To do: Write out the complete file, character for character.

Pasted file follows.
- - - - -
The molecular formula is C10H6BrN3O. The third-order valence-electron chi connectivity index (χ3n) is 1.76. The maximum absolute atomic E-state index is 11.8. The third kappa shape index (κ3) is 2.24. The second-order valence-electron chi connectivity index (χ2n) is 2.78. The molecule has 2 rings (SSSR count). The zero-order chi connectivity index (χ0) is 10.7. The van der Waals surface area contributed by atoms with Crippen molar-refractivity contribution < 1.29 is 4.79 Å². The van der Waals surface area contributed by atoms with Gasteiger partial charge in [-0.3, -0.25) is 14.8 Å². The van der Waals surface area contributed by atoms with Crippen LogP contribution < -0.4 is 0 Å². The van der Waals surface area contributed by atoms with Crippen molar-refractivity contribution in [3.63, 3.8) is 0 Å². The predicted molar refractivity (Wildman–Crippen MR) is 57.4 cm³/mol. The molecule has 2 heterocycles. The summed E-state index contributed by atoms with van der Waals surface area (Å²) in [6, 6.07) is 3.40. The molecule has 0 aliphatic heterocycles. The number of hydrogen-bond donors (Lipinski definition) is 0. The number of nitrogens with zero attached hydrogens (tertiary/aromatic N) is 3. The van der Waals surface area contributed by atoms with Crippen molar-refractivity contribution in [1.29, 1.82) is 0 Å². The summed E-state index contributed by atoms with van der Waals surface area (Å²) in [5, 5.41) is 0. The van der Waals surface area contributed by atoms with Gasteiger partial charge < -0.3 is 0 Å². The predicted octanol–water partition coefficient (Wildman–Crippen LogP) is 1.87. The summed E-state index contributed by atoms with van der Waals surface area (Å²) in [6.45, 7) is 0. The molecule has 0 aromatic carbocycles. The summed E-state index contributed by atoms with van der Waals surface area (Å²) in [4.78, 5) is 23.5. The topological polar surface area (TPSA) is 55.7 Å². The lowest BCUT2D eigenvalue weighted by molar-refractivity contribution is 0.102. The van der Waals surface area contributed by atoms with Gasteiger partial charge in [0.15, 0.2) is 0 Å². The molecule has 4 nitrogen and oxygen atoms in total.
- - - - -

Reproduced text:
The molecular formula is C10H6BrN3O. The third-order valence-electron chi connectivity index (χ3n) is 1.76. The maximum absolute atomic E-state index is 11.8. The third kappa shape index (κ3) is 2.24. The second-order valence-electron chi connectivity index (χ2n) is 2.78. The molecule has 2 rings (SSSR count). The zero-order chi connectivity index (χ0) is 10.7. The van der Waals surface area contributed by atoms with Crippen molar-refractivity contribution < 1.29 is 4.79 Å². The van der Waals surface area contributed by atoms with Gasteiger partial charge in [-0.3, -0.25) is 14.8 Å². The van der Waals surface area contributed by atoms with Crippen LogP contribution < -0.4 is 0 Å². The van der Waals surface area contributed by atoms with Crippen molar-refractivity contribution in [3.63, 3.8) is 0 Å². The predicted molar refractivity (Wildman–Crippen MR) is 57.4 cm³/mol. The molecule has 2 heterocycles. The summed E-state index contributed by atoms with van der Waals surface area (Å²) in [6, 6.07) is 3.40. The molecule has 0 aliphatic heterocycles. The number of hydrogen-bond donors (Lipinski definition) is 0. The number of nitrogens with zero attached hydrogens (tertiary/aromatic N) is 3. The van der Waals surface area contributed by atoms with Crippen molar-refractivity contribution in [1.29, 1.82) is 0 Å². The summed E-state index contributed by atoms with van der Waals surface area (Å²) in [5, 5.41) is 0. The van der Waals surface area contributed by atoms with Gasteiger partial charge < -0.3 is 0 Å². The predicted octanol–water partition coefficient (Wildman–Crippen LogP) is 1.87. The summed E-state index contributed by atoms with van der Waals surface area (Å²) in [6.45, 7) is 0. The molecule has 0 aromatic carbocycles. The summed E-state index contributed by atoms with van der Waals surface area (Å²) in [4.78, 5) is 23.5. The topological polar surface area (TPSA) is 55.7 Å². The lowest BCUT2D eigenvalue weighted by molar-refractivity contribution is 0.102. The van der Waals surface area contributed by atoms with Gasteiger partial charge in [0.15, 0.2) is 0 Å². The molecule has 4 nitrogen and oxygen atoms in total.